What I have tried to do is create a bigger sense of possibility and belief in our ability to grow ourselves and our business, despite the maturity and competitiveness of the market and the economic situation. I also feel our customer relationships have moved a long way in the past few months. A big focus for me this year has been building relationships both across the business and with our customers.

Q: What sort of a boss are you?
A: I try to spark people's imaginations about what they can create and achieve, and then empower and support them in making it happen. I like to set very clear business priorities and keep it simple. Great relationships are the bedrock of our success.

I believe in celebrating and rewarding outstanding contributions and have introduced Managing Director's Awards for individuals across the business who have achieved fantastic outcomes.

Q: The changes seem to be working: volume and net sales are up 9% and 5% over the past year at Diageo GB. What are the most important reasons for the success of the business in the past year?
A: We've been able to take share and grow our business across beers, wines and spirits. I would identify three key drivers. We've had particularly strong growth of spirits in the off-trade, up 18% compared with 6% across the market. Premiumisation has been another reason. A year ago we created the Reserve Brands business, which has had great growth [20%] in its inaugural year. Third would be innovation.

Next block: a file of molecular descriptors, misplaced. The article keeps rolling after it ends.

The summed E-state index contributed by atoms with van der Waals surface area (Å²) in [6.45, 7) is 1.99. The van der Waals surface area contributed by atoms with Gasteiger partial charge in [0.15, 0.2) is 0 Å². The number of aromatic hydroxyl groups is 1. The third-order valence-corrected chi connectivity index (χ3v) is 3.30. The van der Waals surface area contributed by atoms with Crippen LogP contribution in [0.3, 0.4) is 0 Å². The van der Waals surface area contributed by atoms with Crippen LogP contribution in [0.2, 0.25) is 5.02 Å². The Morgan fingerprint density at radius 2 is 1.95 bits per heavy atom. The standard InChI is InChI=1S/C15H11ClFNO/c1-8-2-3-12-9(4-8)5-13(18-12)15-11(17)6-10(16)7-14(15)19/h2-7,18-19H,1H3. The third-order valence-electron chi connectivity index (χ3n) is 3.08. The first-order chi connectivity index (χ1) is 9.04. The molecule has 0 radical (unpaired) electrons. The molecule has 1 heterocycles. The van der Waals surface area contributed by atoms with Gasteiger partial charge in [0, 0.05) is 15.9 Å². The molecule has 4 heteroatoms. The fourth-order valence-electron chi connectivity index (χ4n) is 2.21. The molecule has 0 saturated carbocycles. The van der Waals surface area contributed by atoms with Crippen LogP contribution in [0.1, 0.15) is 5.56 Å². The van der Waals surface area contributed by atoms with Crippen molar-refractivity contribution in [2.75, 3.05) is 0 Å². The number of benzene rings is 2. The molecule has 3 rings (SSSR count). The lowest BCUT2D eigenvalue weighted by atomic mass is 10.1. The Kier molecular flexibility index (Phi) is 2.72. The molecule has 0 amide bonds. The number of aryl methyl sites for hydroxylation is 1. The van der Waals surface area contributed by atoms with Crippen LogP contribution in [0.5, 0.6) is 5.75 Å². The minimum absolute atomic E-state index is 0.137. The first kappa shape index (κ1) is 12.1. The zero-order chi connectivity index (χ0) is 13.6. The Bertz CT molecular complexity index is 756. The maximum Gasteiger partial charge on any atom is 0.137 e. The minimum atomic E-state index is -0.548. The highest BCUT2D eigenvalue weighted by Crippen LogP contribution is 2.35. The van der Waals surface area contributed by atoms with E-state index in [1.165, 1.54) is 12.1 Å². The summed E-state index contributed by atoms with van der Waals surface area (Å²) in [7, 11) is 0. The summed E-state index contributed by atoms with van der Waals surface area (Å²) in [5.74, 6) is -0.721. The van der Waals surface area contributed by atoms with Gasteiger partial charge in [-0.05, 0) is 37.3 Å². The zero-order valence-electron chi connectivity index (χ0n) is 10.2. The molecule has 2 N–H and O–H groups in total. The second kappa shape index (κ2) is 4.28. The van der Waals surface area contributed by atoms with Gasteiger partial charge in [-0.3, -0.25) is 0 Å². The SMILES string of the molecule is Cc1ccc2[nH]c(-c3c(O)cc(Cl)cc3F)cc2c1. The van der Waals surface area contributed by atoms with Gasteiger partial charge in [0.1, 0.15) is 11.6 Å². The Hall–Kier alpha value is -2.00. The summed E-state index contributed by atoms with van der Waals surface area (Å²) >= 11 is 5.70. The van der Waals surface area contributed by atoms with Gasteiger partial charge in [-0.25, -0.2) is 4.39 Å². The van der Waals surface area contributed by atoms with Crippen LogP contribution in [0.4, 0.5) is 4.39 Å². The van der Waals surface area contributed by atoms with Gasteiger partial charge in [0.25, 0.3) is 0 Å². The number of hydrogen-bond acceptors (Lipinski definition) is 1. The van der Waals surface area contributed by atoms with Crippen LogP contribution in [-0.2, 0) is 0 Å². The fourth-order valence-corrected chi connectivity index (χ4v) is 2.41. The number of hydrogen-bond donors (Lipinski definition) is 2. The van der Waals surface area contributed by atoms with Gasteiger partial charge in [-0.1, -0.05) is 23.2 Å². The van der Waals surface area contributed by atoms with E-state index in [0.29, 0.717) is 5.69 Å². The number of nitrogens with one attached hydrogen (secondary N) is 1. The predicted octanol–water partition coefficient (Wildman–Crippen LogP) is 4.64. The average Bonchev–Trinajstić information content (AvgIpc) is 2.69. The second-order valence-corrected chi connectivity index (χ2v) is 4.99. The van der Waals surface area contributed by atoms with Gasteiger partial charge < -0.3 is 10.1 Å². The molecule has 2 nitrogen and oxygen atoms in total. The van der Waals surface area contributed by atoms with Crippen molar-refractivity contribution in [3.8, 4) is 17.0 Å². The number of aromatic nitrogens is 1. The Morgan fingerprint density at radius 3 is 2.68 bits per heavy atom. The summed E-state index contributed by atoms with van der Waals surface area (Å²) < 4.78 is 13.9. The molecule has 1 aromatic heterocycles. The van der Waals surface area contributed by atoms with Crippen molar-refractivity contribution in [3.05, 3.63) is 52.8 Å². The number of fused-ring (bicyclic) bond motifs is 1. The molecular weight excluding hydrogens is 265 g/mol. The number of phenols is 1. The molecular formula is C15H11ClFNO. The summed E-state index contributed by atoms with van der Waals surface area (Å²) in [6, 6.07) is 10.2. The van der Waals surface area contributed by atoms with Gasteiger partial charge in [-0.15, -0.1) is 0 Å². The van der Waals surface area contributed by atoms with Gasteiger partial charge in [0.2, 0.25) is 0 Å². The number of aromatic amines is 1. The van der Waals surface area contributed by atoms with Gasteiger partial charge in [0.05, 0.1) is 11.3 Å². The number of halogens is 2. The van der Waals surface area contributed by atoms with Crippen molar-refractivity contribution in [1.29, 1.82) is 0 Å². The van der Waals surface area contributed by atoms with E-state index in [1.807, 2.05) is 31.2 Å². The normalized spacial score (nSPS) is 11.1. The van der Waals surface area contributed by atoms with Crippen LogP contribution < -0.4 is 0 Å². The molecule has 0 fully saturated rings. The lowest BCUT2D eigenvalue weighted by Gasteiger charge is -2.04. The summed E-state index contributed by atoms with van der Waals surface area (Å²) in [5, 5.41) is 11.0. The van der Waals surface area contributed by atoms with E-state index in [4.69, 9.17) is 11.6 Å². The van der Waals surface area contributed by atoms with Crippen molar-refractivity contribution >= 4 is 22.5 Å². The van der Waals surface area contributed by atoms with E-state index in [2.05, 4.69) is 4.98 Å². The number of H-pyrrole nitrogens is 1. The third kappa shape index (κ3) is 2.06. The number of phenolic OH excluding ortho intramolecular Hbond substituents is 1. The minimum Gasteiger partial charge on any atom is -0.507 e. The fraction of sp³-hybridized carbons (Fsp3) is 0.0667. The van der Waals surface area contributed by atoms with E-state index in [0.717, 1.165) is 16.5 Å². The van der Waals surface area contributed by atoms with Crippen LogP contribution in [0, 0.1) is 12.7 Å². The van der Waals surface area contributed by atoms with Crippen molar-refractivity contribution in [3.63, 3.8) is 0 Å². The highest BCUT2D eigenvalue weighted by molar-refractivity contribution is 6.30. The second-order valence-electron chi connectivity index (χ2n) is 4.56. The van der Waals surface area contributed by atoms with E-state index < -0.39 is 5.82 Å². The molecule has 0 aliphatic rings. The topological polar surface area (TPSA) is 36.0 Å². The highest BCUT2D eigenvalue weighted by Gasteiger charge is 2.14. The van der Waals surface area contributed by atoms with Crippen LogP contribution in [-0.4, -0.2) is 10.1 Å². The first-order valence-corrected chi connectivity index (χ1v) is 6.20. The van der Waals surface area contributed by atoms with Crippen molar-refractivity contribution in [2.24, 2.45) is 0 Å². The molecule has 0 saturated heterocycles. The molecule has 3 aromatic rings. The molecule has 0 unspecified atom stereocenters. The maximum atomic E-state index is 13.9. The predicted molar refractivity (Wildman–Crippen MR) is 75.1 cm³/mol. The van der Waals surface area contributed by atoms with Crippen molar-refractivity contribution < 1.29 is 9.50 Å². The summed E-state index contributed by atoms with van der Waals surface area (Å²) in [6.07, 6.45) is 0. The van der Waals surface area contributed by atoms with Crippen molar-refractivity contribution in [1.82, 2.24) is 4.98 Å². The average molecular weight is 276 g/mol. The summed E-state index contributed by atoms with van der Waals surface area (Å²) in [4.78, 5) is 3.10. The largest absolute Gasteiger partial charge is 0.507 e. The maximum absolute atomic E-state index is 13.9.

Q: What has been the most significant piece of NPD?
A: Smirnoff Flavours and Pre-Mix. But I'm also working with my team to broaden the definition of innovation. It doesn't have to be a new-to-the-world brand to be interesting or valuable. New packaging, brand extensions, new SKUs (50cl, 35cl), formats or delivery systems are every bit as important if they help meet the requirements of consumers, shoppers and customers. We need to innovate and evolve in every part of our business.

Q: With the off-trade growing so well for you, that must be creating tension with your on-trade customers. Which is most important?
A: We've seen a continued shift from the on-trade to the off-trade and that's set to continue for the foreseeable future. But the on-trade remains critically important to us.

Q: We reported in our Focus On Spirits last month that volume sales of vodka were down overall in the off-trade. What has caused this?
A: It's partly due to price relativity, so the duty increases on lower-­value own-label products will be proportionately higher than on brands, and you get a narrowing of price between own label and branded goods. I also think the vodka category has become more price-competitive over recent years. Smirnoff is far and away the market leader, but a few other brands are investing heavily.

Q: Some of your competitors have chosen not to engage in promotions and have seen sales drop. Yet your brands are all in strong positions. What's your attitude towards promotion?